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Renal failure

Active kidneys again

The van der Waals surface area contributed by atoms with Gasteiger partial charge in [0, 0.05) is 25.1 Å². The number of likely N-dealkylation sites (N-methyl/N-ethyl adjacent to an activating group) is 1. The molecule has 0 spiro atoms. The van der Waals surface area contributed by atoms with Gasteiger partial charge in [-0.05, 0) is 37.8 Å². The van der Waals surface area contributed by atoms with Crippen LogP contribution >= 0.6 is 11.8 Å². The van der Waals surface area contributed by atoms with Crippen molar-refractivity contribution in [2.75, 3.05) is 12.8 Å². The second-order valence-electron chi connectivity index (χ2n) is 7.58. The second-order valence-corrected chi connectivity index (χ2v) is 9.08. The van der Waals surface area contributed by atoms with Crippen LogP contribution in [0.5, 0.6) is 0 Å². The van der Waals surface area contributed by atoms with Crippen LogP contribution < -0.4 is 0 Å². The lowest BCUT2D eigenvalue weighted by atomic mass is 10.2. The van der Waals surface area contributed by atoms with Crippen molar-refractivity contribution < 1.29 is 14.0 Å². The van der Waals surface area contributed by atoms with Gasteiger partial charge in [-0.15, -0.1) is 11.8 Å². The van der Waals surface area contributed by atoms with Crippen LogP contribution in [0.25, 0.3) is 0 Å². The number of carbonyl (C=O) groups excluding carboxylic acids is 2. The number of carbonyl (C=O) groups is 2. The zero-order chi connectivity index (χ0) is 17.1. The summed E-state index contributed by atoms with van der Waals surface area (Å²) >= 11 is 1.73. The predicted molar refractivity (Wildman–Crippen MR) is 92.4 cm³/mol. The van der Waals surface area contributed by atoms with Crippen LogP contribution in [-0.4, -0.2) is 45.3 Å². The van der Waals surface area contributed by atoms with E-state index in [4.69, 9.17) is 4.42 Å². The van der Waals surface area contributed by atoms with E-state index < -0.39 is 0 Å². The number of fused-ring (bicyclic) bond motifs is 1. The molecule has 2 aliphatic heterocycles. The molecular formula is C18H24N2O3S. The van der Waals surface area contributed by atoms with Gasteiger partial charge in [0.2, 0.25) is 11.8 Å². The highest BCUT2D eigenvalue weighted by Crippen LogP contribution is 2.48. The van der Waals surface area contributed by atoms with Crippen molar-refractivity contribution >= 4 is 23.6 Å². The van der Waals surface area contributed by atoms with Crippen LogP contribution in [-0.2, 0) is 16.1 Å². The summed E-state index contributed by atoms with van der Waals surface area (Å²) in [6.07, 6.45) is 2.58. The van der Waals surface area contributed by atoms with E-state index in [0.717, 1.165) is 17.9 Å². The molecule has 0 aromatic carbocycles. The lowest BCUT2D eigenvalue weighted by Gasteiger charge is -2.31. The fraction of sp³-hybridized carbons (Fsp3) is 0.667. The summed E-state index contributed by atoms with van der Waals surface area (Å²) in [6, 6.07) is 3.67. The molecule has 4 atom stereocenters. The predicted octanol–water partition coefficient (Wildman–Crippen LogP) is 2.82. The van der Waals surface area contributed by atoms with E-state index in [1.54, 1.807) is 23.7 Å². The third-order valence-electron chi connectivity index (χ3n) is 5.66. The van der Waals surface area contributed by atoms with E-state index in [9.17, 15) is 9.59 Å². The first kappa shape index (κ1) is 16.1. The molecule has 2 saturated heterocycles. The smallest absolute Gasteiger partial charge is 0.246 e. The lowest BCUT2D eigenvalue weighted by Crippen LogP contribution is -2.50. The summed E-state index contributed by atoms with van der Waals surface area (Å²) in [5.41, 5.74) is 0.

Stem cells extracted from bone marrow helped rats’  kidneys function again.  The rats had a condition similar to human chronic renal disease, which is the progressive loss of the kidneys’ capacity to filter blood, a condition that afflicts approximately 70 thousand people in Brazil.  An experiment coordinated by nephrologist Lúcia Andrade, from the University of São Paulo’s Medical School, involved the application of two treatment strategies to the rodents with 20% of their renal functions – one kidney and two-thirds of the other kidney had been surgically extracted to simulate the problem.  Two weeks after surgery, a group of rats received 2 million stem cells injected into their blood.  Another group received three such injections.  In the fourth month after treatment, the first and second groups had recovered 50% of their blood filtering capacity, according to an on-line article written by the group, together with a group of researchers from the Federal University of São Paulo.  The article was published in the December issue of Stem Cells.  “In human beings, 20% of the renal capacity entails the need for hemodialysis,” explains Lúcia. With 50% renal capacity, it is possible for patients to lead a normal life, provided they have medical follow-up.

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